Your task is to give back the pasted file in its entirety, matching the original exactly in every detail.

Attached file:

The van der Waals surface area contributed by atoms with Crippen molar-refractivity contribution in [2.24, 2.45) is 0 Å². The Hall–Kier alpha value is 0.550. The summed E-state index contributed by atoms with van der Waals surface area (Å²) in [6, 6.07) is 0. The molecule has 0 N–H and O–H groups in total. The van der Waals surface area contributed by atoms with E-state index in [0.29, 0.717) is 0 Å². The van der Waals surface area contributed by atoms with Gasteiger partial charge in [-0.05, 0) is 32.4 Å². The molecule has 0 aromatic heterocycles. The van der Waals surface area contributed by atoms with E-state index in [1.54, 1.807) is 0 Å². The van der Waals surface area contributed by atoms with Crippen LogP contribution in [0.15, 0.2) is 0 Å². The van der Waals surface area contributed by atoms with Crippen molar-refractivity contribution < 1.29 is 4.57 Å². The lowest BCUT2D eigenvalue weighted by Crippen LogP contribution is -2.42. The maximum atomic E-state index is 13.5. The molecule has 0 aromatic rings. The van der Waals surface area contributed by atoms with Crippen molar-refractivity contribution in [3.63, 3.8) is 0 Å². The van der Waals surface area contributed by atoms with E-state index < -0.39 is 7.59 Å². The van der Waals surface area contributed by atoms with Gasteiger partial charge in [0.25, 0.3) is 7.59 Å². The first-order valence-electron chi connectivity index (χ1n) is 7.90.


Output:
The van der Waals surface area contributed by atoms with Crippen molar-refractivity contribution in [2.24, 2.45) is 0 Å². The Hall–Kier alpha value is 0.550. The summed E-state index contributed by atoms with van der Waals surface area (Å²) in [6, 6.07) is 0. The molecule has 0 N–H and O–H groups in total. The van der Waals surface area contributed by atoms with E-state index in [0.29, 0.717) is 0 Å². The van der Waals surface area contributed by atoms with Gasteiger partial charge in [-0.05, 0) is 32.4 Å². The molecule has 0 aromatic heterocycles. The van der Waals surface area contributed by atoms with E-state index in [1.54, 1.807) is 0 Å². The van der Waals surface area contributed by atoms with Crippen LogP contribution in [0.15, 0.2) is 0 Å². The van der Waals surface area contributed by atoms with Crippen molar-refractivity contribution < 1.29 is 4.57 Å². The lowest BCUT2D eigenvalue weighted by Crippen LogP contribution is -2.42. The maximum atomic E-state index is 13.5. The molecule has 0 aromatic rings. The van der Waals surface area contributed by atoms with Crippen molar-refractivity contribution in [3.63, 3.8) is 0 Å². The van der Waals surface area contributed by atoms with E-state index < -0.39 is 7.59 Å². The van der Waals surface area contributed by atoms with Gasteiger partial charge in [0.25, 0.3) is 7.59 Å². The first-order valence-electron chi connectivity index (χ1n) is 7.90.